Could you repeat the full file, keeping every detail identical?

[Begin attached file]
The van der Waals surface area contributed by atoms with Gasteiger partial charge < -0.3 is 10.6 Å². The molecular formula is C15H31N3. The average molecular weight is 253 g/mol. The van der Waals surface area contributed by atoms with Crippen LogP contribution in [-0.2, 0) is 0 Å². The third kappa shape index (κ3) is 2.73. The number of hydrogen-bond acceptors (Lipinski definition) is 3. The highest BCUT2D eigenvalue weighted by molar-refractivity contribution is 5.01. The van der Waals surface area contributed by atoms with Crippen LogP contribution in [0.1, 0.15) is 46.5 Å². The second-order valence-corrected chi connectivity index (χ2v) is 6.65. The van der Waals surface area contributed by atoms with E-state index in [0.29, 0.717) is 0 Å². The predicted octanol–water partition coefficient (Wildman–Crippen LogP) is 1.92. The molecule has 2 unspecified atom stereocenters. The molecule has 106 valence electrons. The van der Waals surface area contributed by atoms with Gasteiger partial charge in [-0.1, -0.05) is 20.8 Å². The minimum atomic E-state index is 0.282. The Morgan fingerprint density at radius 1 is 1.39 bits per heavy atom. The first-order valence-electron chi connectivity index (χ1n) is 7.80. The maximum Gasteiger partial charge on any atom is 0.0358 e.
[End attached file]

The van der Waals surface area contributed by atoms with Gasteiger partial charge < -0.3 is 10.6 Å². The molecular formula is C15H31N3. The average molecular weight is 253 g/mol. The van der Waals surface area contributed by atoms with Crippen LogP contribution in [-0.2, 0) is 0 Å². The third kappa shape index (κ3) is 2.73. The number of hydrogen-bond acceptors (Lipinski definition) is 3. The highest BCUT2D eigenvalue weighted by molar-refractivity contribution is 5.01. The van der Waals surface area contributed by atoms with Crippen LogP contribution in [0.1, 0.15) is 46.5 Å². The second-order valence-corrected chi connectivity index (χ2v) is 6.65. The van der Waals surface area contributed by atoms with E-state index in [0.29, 0.717) is 0 Å². The predicted octanol–water partition coefficient (Wildman–Crippen LogP) is 1.92. The molecule has 2 unspecified atom stereocenters. The molecule has 106 valence electrons. The van der Waals surface area contributed by atoms with Gasteiger partial charge in [-0.1, -0.05) is 20.8 Å². The minimum atomic E-state index is 0.282. The Morgan fingerprint density at radius 1 is 1.39 bits per heavy atom. The first-order valence-electron chi connectivity index (χ1n) is 7.80. The maximum Gasteiger partial charge on any atom is 0.0358 e.